Pregnancy and childbirth from the bioethical standpoint

17 April 1998


The ICB deals with the ethical issues connected with care during pregnancy and childbirth, recognised “vital conditions” for the woman and the unborn child, which appear worthy of protection not only in relation to the life and health of each individual, but also deserve dutiful assistance in the psychological and social field. The opinion focuses on some social phenomena, which, in addition to the falling birth rate, the progressive shift of the age at marriage and the postponement of the birth of the firstborn, which determine an overall increase in the age of the woman at first pregnancy, reflect on the characteristics of the care proposed to the pregnant woman. A consequence of this is the extremely high “emotional investment” of parents towards their children, strongly imposing on themselves the notion of “preciousness” of embryo-foetal life which has led to a greater commitment in caring for the newborn baby’s health. This tendency has determined a medicalization of pregnancy, from which prenatal medicine has ensued.

The ICB also deals with assisted procreation techniques, drawing attention to the issues related to the risk both to the mother and the unborn child (with particular reference to prematurity and possible embryonic selection). The ICB is eager to denounce that the equality to which any future child is entitled, albeit undeniable on purely ethical grounds, finds many exceptions in the current reality of being born, as the existence of disease and hazardous events seem able to influence, if not the affirmed right to life and the pursuit of happiness, at least its area of application. Therefore, it is hoped that the positive affirmation of the value of life will prevail as an ethic conquest in a technological society in continuous growth and that the right to be born of every child will always be guaranteed and reiterated as a “duty” of all those who are capable of offering it help.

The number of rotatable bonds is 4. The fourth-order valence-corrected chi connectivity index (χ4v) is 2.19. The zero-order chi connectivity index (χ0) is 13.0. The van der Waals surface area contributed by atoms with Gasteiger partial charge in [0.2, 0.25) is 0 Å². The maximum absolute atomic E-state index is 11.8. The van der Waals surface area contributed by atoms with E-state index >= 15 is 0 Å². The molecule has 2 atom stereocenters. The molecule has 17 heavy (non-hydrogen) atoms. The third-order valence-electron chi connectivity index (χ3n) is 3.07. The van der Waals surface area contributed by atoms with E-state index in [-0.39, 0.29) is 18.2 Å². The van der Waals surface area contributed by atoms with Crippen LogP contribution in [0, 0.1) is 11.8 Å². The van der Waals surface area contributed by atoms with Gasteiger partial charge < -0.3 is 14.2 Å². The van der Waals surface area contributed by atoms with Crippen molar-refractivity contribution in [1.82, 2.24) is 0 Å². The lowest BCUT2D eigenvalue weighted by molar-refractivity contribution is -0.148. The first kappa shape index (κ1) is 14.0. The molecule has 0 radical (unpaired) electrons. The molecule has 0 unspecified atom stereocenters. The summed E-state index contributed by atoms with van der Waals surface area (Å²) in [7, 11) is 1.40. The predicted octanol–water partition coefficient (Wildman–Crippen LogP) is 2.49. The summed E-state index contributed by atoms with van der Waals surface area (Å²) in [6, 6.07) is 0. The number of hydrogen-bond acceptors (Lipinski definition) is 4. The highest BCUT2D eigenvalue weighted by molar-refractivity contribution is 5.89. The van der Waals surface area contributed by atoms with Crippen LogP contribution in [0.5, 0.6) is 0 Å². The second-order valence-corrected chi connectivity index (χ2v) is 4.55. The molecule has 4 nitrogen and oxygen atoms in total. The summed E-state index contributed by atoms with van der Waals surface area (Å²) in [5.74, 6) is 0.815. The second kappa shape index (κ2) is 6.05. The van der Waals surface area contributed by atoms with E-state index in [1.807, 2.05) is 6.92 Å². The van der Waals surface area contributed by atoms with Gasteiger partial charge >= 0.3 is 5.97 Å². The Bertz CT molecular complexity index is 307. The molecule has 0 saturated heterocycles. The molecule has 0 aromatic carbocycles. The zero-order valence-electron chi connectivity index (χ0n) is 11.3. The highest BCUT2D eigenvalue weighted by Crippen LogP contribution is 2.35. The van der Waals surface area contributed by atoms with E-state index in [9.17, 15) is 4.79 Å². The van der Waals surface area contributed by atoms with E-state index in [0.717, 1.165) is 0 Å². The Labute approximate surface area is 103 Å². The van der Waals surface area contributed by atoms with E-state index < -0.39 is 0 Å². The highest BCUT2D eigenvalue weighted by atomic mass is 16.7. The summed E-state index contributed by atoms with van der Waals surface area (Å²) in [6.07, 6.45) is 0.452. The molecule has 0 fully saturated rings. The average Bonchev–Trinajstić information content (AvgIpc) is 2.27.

Considering this, the ICB, deems it appropriate to affirm the following conclusions: in the treatment of infertility and the search for responsible paternity and maternity, the prophylaxis of induction of multiple pregnancy must be pursued by highly experienced personnel and in facilities furnished with all the appropriate diagnostic equipment; it is unanimously agreed to request that in the case of recourse to in vitro fertilisation techniques and repositioning of embryos in the uterus, these should be compatible with the potential survival of all embryos; the right to be born, when the capacity of autonomous life has been reached, should be recognised to everyone, as it is untenable, on ethical grounds, to make a selection regarding survival among human beings based on their degree of health.

The ICB also emphasises the importance of proper and continuous prenatal care for the woman and the unborn child, as well as the significance of adequate training and collaboration of health personnel. The ICB recommends that giving birth at home should only be possible in a limited number of cases, however, it encourages maximum humanization of the hospital environment; in this context, it reiterates that the current tendency to favour caesarean section is not acceptable, unless strictly motivated by objective clinical “indications”. The Committee, recognising suitable legal protection of women when pregnant and giving birth as regards abstention from work, urges law makers to define more fully legal protection of the unborn child;

lastly, the ICB considers it the duty of the Public Health Service to make basic policy choices having as their primary objective the health of the mother and the unborn child.

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